A large team of researchers affiliated with several institutions in China, Germany and Canada has provided an update of findings made by the Yutu-2 rover, which is exploring a crater on the far side of the moon. In their paper published in the journal Science Robotics, the group notes that thus far, they have found that the soil on the far side of the moon has a different texture than that found on the Earth-facing side.https://3504f3e76063f88c0ab8ced5b5fcee1e.safeframe.googlesyndication.com/safeframe/1-0-38/html/container.html
China’s National Space Administration launched its Chang’e 4 robotic space mission in December of 2018—the spacecraft entered lunar orbit several days later and the Yutu-2 rover touched down on the surface on January 3. The landing site was an eastern part of the Von Kármán crater, not from the south pole. Since landing, the rover has traveled over 1,000 meters. The rover is equipped with near-ground penetrating radar, an infrared spectrometer, a panoramic camera and other instruments that it has been using to gather information about nearby terrain.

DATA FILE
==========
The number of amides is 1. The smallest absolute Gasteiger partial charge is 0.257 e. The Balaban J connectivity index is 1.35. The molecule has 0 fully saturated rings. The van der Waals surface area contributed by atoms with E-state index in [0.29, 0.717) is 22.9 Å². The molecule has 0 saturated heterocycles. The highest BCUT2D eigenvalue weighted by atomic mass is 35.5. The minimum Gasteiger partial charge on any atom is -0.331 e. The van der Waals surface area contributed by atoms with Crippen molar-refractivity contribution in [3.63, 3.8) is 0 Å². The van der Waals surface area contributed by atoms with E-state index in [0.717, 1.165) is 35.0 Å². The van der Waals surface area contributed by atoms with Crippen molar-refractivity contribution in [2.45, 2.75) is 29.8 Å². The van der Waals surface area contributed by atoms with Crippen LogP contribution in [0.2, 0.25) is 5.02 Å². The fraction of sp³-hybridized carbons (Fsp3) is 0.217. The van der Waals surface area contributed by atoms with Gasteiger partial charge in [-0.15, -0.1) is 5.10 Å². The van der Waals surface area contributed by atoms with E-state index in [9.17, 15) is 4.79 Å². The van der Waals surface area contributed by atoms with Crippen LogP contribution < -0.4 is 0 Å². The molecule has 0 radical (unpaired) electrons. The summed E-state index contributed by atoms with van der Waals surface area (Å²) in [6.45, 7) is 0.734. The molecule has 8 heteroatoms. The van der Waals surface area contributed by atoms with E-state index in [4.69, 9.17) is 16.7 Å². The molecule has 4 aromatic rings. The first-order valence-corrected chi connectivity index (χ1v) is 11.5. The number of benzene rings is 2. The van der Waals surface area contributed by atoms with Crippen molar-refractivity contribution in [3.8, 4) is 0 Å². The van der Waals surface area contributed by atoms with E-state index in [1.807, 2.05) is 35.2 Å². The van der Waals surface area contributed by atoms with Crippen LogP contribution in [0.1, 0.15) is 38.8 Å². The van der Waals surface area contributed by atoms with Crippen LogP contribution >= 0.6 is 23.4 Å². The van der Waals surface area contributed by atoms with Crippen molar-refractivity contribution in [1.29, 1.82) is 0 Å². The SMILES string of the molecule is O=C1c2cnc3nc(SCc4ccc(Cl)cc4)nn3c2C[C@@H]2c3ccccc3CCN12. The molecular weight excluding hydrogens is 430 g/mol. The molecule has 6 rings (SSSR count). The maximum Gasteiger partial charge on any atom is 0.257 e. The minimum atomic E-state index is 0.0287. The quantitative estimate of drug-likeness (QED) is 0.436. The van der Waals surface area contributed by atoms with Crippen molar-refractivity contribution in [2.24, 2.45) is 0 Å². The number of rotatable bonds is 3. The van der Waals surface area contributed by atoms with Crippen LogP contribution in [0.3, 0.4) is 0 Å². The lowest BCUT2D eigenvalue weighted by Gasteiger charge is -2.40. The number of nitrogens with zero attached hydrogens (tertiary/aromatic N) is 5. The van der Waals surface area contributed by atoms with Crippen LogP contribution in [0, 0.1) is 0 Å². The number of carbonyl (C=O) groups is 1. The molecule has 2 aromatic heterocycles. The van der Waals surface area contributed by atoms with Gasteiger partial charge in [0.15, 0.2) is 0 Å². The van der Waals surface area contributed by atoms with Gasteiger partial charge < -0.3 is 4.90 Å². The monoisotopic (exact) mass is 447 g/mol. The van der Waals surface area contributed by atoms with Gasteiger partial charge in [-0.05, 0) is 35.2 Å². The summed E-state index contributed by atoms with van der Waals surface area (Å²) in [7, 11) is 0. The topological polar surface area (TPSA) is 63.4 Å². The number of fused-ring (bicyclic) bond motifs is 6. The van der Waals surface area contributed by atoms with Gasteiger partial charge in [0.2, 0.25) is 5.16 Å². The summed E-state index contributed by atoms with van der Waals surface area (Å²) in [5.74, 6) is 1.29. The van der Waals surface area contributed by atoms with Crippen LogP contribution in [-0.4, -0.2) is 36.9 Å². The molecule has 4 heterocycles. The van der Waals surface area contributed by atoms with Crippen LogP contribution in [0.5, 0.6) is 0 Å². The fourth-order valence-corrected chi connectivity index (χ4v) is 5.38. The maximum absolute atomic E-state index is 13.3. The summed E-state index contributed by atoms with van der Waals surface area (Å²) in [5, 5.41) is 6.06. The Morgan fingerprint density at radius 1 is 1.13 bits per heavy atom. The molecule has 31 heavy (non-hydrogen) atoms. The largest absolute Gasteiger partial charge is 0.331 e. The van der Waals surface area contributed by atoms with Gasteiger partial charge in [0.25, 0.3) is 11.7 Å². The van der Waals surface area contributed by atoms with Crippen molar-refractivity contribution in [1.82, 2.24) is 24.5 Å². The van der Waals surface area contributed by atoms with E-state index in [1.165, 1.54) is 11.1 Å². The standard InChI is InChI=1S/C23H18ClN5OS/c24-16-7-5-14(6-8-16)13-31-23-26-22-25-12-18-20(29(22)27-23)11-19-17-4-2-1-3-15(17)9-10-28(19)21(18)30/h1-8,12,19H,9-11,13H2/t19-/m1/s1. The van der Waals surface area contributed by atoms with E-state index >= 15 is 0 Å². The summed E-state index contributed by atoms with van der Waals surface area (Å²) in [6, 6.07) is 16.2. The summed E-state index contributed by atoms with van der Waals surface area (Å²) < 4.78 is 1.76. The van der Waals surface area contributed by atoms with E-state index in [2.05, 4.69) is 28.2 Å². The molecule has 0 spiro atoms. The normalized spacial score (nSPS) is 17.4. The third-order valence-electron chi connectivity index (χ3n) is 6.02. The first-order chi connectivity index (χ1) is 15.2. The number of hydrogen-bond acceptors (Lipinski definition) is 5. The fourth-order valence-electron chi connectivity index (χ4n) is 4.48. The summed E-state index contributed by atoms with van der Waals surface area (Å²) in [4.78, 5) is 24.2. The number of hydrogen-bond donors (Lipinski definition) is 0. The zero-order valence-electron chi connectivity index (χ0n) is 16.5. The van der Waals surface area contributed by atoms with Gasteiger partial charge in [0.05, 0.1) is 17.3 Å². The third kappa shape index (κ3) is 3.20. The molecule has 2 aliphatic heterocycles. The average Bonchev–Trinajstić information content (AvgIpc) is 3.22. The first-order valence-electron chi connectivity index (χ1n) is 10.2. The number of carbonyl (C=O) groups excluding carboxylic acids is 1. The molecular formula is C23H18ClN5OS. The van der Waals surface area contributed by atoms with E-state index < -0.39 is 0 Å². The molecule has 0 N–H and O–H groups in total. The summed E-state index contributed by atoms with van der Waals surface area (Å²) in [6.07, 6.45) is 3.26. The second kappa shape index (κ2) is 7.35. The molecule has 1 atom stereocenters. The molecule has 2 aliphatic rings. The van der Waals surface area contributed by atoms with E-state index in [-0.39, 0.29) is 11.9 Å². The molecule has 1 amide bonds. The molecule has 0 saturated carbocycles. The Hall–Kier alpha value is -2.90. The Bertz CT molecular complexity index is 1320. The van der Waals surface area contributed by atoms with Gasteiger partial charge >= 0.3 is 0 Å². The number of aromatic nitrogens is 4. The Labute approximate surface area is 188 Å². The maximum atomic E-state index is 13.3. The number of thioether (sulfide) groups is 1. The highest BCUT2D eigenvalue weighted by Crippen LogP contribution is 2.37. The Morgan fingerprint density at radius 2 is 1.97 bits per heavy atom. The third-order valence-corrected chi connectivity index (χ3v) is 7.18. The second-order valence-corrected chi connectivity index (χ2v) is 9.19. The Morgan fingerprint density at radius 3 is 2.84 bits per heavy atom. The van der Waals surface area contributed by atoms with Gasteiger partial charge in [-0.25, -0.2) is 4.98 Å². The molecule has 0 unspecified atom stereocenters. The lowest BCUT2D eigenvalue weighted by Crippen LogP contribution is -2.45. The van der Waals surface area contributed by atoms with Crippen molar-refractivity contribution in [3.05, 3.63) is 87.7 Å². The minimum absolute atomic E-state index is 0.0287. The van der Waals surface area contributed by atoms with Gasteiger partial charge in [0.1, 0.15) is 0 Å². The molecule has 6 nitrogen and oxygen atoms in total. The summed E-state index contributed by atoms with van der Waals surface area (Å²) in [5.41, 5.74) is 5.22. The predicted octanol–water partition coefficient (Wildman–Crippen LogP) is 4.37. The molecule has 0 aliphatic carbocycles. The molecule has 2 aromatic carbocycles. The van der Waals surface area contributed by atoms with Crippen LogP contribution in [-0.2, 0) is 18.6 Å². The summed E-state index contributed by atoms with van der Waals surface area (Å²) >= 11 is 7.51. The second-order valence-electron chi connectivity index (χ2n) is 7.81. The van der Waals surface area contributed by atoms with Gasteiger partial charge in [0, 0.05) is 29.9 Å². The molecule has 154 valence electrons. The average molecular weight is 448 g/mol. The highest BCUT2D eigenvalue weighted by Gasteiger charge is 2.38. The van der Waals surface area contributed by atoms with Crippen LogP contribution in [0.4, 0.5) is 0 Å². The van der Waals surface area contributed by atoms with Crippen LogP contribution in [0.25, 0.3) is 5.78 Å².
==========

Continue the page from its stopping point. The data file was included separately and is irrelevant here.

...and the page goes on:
Thus far, the rover has made three major discoveries. The first is that the soil is stickier on the far side of the moon than on the nearer side, and grainier. As the rover rolls across the surface, the researchers found, clods sometimes stick to its wheels, a finding that could help better plan wheel structures for future missions. The rover has also shown that there are more craters on the far side of the moon and that most of them are pretty small—thus far, those observed have a diameter of just 12 meters. The researchers suggest that many of the little craters were likely created by debris falling from larger impacts. Data from the rover has also shown that the far side of the moon is also much less rocky than the near side—and flat. One rock, which resembled a man-made object from a distance, made headlines. Closer inspection showed it to be just an unusually shaped rock.
The researchers suggest data from Yutu-2 will very likely play a strong role in determining the next type of craft to be sent to the moon by China’s National Space Administration—both for rover design and for construction of a human outpost sometime in the distant future.